I survived my first pre-indoors lesson! From late August through the end of October, all of Val’s lessons are even more demanding than usual. She sets difficult courses that test our and our horses’ abilities to lengthen, shorten, and turn in short spaces, just like we will have to do at all the finals.
Depending on how well we ride, these challenging lessons can be more fun than the rest of the year, or they can be much, much worse. With the stress of finals looming over us, it’s easy to get discouraged if we make mistakes. On the flip side, it’s a great feeling to be successful, even on a small scale, during this season.
Because riding is so expensive, my family can’t afford to board with Val. Instead, my horses live at Chase Meadows, where my mother works (and where Calvin and Tess’s owner lives). This means that lessons require a short trailer ride for my horse and me, so I can’t always lesson as often as my trainer and I would like.
My most recent trip to Val’s was my first since CHJA Finals. I wouldn’t exactly say Calvin and I were rusty, but I probably could’ve been pushing myself harder on the flat during that break, so I was extra nervous. I didn’t want to disappoint Val by looking sloppy and unprepared.
Fortunately, because it was a group lesson, she didn’t kill me while we were flatting. She did tell me, yet again, to keep my reins at a length that feels uncomfortably short, because I’ve formed the bad habit of riding with them way too long. I was reminded to keep my legs still while pushing my horse forward, but overall she wasn’t too critical.
Then came the jumping. After circling over cavaletti a few times, I was asked to stop and put on THE FLOATIE. The floatie looks like a blue water wing that goes around a rider’s neck to keep her from looking down. It doesn’t really affect the way I ride, but it makes me keep my chin up and look ahead.
Something as simple as looking down, Val says, can make a rider look less confident and ruin the entire tone of their ride. I jumped a few more low jumps wearing the floatie, and then we progressed to coursework, and I took it off.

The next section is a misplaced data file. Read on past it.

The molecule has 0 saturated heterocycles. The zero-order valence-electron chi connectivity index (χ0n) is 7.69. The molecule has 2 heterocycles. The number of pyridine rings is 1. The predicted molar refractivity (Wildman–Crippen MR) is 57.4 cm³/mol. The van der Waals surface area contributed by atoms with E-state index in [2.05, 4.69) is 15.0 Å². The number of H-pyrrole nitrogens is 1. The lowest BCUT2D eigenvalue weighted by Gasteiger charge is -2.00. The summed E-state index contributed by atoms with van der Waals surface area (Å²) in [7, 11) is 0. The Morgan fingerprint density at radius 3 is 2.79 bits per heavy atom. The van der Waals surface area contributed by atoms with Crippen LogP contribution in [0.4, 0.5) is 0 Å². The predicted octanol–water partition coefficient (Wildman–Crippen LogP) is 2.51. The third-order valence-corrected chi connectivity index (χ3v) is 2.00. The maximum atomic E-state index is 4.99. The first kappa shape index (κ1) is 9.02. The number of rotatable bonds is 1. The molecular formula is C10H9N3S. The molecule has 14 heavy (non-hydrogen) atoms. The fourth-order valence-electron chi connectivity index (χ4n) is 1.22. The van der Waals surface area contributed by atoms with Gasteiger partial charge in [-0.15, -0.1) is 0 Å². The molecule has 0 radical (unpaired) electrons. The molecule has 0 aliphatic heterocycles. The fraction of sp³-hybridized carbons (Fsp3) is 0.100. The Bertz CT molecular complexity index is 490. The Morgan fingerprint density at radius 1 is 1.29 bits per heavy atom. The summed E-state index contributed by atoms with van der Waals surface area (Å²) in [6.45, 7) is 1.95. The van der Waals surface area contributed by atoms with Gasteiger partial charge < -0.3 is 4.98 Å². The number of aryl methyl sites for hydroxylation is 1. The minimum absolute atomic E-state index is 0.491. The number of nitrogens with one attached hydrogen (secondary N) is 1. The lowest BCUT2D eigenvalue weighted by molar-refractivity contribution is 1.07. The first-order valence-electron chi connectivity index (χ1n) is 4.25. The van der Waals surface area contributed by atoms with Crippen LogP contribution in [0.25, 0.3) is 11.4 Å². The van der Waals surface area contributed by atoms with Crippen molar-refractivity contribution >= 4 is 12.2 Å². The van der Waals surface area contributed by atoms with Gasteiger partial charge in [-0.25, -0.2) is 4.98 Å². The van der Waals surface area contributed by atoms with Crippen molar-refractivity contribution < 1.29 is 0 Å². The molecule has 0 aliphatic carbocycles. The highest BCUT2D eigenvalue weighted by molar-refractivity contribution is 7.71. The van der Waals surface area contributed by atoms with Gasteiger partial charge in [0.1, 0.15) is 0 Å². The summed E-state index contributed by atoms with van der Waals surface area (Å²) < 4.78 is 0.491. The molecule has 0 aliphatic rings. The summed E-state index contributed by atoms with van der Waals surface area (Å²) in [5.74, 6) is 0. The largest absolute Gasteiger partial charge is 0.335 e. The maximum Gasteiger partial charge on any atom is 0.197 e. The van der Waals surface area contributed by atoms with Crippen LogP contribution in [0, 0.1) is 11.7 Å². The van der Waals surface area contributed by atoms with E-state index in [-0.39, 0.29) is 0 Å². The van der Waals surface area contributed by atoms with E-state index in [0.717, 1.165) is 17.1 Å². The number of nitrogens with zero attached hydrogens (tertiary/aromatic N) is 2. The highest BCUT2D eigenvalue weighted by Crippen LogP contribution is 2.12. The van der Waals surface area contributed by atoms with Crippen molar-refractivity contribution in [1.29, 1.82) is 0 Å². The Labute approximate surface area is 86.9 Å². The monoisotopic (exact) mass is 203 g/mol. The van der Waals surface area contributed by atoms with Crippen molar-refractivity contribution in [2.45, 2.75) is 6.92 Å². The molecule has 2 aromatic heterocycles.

Our courses included a three-jump bending, quiet five to forward four, along with a direct seven-stride line, single jumps, an end fence and a trot jump. We practiced over a more straightforward pattern first before working on our testing skills.
One test that many riders struggle with is the hand gallop. Riders are often too reserved and don’t truly gallop, so Val encouraged us to really go for it when we were at home to get comfortable working with a bold pace. Calvin was absolutely perfect and flew right down to the jumps and met them perfectly in stride each time. I was able to bravely hold my rhythm knowing that he would bail me out if I made a mistake.
We also trotted jumps because I have a history of botching them pretty seriously. The only major issue we had was after hand galloping into a bending four and halting. We had approximately 15 feet to trot over a 3’ jump to finish the line. In order to keep me on my toes in tricky situations, I was told to jump the fence anyway. I jumped up my horse’s neck, but he kept going like the honest guy he is. I was so pleased!
It’s hard not to let the stress get to me, and I passed the first test without too much trouble. Each experience I’ve had keeps reinforcing in my mind that I am going to be successful this year.